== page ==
The Power cast: Rose Williams, Emma Rigby, Diveen Henry, Charlie Carrick
The Power director: Corinna Faith
The Power rating: 4 stars

There has been a recent, welcome trend of late among filmmakers to use horror as a genre to comment on social ills. Jordan Peele’s Oscar-winning 2017 film Get Out with its trenchant criticism of casual racism is one of the popular examples. The Power, available on BookMyShow Stream in India, which targets sexual misconduct in hierarchical institutions, is less subtle than some other movies, but is just as effective.

Written and directed by Corinna Faith in her feature debut, the film is set in 1974’s London, specifically in the Three-Day Week period. Lasting from January to March, it saw the Conservative government mandating blackouts across the country as part of measures to deal with the economic crisis. The crisis itself was a result of striking miners that affected the production of coal, and thus the electricity.

Our heroine is Val (Rose Williams), a nurse who is forced to work both day and night shifts by the harsh Matron (Diveen Henry) due to the audacity of talking to a doctor as an equal. If that wasn’t enough, she feels the leery eyes of the doctors, one of whom casually tries to slip a hand up her skirt. The Power gets scary much before the blackout sets in.

Most of the patients are being shifted to another hospital and the remaining few are cared by only four nurses, including Val. What little equipment is available is powered by feeble generators.

But Val is determined to make the best of it in a nearly dark, empty hospital. Despite the circumstances, she is optimistic and genuinely wishes to care for patients unlike other, more jaded nurses who have been at the hospital longer.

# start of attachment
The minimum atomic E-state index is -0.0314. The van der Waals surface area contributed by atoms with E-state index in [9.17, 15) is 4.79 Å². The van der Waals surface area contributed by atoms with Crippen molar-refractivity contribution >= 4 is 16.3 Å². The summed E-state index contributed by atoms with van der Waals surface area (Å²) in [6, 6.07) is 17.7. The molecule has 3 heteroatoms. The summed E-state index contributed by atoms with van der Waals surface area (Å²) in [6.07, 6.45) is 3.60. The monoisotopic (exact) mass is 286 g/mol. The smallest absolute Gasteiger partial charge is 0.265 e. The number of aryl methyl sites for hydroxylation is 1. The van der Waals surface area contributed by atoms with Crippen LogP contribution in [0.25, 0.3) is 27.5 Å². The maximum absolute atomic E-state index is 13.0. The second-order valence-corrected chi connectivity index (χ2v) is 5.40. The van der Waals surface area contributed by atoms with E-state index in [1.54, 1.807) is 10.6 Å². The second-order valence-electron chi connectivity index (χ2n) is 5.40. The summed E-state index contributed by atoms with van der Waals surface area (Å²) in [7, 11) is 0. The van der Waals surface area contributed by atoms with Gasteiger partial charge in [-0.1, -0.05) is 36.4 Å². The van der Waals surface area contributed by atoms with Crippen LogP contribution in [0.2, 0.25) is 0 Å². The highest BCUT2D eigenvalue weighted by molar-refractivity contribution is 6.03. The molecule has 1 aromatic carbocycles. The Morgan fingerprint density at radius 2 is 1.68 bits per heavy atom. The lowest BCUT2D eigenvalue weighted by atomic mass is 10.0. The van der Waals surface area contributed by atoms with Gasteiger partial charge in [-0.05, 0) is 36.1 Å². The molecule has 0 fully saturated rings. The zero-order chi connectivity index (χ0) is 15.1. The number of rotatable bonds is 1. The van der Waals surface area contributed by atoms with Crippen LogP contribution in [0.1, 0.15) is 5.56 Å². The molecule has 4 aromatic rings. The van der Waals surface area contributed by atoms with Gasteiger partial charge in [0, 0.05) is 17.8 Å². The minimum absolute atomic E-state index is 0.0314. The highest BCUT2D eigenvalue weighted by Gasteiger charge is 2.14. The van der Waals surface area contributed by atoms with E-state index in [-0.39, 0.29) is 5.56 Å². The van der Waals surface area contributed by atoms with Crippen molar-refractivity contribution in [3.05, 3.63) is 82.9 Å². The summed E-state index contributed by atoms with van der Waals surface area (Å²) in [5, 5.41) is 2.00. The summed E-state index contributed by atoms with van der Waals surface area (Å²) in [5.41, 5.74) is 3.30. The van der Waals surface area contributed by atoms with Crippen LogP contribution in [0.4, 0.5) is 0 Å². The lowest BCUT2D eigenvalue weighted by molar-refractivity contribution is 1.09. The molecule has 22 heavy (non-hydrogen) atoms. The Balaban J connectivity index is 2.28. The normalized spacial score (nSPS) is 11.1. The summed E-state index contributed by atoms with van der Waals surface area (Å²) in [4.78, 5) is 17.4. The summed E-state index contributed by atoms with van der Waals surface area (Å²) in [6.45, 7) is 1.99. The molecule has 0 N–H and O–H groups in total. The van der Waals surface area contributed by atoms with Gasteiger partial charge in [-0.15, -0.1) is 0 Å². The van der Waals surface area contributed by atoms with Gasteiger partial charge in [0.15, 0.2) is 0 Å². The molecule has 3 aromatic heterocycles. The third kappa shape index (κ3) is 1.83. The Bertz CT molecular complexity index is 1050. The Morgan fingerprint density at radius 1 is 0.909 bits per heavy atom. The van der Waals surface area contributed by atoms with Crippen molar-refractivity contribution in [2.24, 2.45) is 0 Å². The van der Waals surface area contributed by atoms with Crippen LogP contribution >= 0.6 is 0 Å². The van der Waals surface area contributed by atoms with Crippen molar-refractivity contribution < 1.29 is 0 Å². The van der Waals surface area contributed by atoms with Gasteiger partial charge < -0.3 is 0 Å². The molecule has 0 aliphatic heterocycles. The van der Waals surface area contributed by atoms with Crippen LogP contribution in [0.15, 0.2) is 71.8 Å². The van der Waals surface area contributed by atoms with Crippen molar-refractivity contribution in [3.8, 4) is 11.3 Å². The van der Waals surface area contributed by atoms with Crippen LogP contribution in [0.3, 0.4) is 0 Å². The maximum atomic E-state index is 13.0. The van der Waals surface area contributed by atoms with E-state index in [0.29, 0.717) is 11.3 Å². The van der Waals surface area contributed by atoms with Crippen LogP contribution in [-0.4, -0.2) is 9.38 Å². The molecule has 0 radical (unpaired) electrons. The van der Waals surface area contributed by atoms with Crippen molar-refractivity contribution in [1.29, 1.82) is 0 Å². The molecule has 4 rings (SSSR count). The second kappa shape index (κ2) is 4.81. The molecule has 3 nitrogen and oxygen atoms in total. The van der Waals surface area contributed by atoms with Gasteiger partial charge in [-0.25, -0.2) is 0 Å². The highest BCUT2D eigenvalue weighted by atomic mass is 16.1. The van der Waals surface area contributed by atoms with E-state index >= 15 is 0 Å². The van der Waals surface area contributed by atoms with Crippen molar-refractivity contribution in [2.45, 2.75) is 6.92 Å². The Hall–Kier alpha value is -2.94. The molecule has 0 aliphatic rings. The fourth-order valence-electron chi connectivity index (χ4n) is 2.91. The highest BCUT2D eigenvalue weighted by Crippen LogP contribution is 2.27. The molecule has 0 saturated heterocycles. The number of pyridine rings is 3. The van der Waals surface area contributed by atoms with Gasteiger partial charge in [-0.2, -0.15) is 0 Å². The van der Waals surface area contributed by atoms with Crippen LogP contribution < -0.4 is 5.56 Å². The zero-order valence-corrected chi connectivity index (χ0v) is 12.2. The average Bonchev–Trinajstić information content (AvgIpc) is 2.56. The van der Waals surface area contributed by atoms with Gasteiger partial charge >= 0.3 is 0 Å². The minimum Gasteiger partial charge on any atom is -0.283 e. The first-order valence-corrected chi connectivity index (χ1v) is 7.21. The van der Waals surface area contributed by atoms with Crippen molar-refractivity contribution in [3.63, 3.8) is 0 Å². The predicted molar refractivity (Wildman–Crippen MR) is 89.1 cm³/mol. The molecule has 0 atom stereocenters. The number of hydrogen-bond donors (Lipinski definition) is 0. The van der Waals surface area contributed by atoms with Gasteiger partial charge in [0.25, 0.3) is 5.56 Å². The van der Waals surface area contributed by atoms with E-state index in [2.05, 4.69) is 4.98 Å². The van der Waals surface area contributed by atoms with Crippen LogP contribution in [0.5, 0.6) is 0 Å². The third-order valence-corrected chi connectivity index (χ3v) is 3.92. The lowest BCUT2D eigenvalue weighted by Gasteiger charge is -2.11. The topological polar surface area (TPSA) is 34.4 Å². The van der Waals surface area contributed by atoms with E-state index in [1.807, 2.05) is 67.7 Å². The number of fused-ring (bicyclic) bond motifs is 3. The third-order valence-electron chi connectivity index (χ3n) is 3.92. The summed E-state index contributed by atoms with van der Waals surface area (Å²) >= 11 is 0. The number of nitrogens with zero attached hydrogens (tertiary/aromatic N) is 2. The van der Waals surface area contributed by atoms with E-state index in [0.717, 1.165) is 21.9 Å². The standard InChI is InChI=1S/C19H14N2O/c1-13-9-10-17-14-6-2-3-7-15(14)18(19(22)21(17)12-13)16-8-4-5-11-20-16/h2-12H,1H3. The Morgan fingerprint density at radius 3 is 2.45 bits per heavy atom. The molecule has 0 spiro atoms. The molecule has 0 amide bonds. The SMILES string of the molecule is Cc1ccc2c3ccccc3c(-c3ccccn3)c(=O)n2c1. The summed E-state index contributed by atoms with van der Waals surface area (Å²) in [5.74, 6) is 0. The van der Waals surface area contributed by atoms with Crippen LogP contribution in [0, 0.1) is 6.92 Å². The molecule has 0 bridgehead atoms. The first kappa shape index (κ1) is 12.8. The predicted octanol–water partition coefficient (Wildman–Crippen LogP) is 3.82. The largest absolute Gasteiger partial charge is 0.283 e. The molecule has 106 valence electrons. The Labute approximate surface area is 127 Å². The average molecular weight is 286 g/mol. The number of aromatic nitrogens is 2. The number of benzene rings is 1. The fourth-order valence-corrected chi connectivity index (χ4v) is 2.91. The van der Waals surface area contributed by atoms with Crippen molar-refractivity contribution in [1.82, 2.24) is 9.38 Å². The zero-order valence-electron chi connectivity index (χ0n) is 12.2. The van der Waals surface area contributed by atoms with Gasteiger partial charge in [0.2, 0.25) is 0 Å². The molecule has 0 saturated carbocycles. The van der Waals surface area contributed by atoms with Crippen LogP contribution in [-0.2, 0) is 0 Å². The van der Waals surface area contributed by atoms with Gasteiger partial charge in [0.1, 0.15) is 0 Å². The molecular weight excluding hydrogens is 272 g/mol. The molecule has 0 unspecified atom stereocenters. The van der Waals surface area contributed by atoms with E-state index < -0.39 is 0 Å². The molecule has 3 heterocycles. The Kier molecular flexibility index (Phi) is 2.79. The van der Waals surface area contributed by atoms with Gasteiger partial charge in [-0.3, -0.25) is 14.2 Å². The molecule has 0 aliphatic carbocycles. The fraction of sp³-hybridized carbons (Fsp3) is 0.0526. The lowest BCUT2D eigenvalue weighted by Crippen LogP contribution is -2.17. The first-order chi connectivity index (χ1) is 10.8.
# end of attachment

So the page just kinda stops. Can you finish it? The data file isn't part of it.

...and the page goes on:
However, despite the seeming isolation, she realises there is an entity in the hospital that is certainly not human. The presence manifests itself through particles of ash suspended in the air, whispers that call out to her and a terrified little girl.

Horror ensues. Corinna Faith strikes a right balance between two kinds of scares the story is dealing with. For instance, Val gets possessed by a ghost and kills a person. A fellow nurse refuses to believe her and instead says nothing happened — which is an obvious yet smart parallel to the scepticism and gaslighting that the victims of sexual crimes are usually treated with.

The Power is frightening in more ways than one.

The cinematographer Laura Bellingham uses dimly-lit corridors to unnerving effect. (Photo: Shudder)

The cinematographer Laura Bellingham uses dimly-lit corridors and lack of lighting to unnerving effect. The visuals go a long way towards building the tension pervading in the movie. Hospitals at night must be scary anyway, even with the electricity but here, the sense of dread is heightened manifold.

Rose Williams is absolutely first-rate as a young woman breaking apart under immense strain and yet finding her inner strength to battle an all-too-human evil in the end. The young actor slips into a clearly challenging role with the ease of a veteran. She is especially impressive in a possession scene that riffs on movies like The Exorcist.

The Power ends on an empowering note that, like most of the movie, is far from subtle. Quite the opposite, in fact. It has a jackhammer effect to the mind, and that works just as well.

The Power would have been an stellar horror-thriller even if it was more traditional and did not have a deeper layer to the story. As it is, its concoction of supernatural horror and mundane, quotidian horror creates an experience that is often enjoyable in a vicariously thrilling way but mostly unsettles one to the core, largely due to the real-world echoes.

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